In a recent case, the Board of Immigration Appeals opened up an entire new area for individuals who have until now found themselves ineligible to obtain permanent residence without leaving the United States, or going through a complicated and unpredictable waiver process. In Matter of Arrabally and Yerrabelly, 25 I&N Dec. 771 (BIA 2012), the Board of Immigration ruled that an individual who came into the US illegally but who is now on an adjustment of status applicant, who obtains a travel documents (advance parole) through USCIS and then leaves the US and reenters on that Advance parole, is eligible to adjust status IN the US (with an available immigrant visa), and is NOT subject to the 10 year bar waiver typically associated with his departure after having been illegally in the US for longer than 1 year. This is an AMAZING development and unexpected good news for several hundred thousand people. TPS status holders are eligible for the same type of advance parole document. What does this mean in practical terms? This is best understood by example:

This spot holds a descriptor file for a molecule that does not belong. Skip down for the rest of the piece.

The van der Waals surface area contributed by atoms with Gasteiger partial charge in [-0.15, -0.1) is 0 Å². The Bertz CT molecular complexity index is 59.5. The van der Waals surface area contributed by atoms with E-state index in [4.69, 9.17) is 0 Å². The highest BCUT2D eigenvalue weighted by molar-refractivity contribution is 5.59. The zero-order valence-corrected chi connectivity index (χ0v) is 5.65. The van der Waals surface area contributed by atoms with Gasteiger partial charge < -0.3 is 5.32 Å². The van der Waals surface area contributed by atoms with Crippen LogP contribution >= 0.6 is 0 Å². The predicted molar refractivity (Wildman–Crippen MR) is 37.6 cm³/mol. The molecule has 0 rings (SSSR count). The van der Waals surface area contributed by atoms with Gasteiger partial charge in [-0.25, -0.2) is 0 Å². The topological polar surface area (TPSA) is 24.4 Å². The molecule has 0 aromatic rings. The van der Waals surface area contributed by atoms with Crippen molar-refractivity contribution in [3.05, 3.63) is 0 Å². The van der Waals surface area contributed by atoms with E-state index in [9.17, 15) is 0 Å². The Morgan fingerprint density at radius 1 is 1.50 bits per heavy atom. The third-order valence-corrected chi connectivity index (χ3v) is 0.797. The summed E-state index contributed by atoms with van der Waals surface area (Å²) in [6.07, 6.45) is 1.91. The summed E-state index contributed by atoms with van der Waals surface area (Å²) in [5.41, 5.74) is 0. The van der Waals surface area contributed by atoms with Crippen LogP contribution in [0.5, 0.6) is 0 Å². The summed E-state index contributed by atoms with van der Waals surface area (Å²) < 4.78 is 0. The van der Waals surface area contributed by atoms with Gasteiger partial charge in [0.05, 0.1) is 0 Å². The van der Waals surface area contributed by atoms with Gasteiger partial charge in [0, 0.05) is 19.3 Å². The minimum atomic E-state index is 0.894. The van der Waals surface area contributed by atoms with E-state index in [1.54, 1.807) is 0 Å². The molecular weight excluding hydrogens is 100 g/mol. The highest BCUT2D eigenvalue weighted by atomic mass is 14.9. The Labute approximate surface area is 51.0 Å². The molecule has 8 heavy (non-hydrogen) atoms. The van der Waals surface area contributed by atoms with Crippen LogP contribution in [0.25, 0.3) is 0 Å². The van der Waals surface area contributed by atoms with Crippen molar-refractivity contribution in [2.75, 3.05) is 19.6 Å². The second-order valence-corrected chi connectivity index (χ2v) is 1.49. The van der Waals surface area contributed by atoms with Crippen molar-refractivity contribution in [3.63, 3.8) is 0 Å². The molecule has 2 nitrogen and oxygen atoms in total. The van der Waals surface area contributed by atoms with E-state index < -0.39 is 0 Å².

- Maria is a Honduran national (or any other current TPS holder) who came into the United States without a visa;
- Subsequently, Maria becomes eligible for AND obtains TPS through the normal USCIS process;
- Maria decides to travel to her home country either for family illness or because of long family separation. She files for and properly obtains from USCIS an “advance parole” or a travel document allowing her to leave and reenter the US to resume her TPS;
- Maria leaves the US and timely returns on the Advance Parole;
- Maria is married to a US Citizen, has a US Citizen child older than 21, or is the beneficiary of an immediately available immigrant visa through other family or through an employer (and has no unlawful employment–their are exceptions);
- Maria can file an adjustment of status in the US without having to pay a fine, and without having to file for an unlawful presence waiver, because she now has both lawful status AND a lawful entry!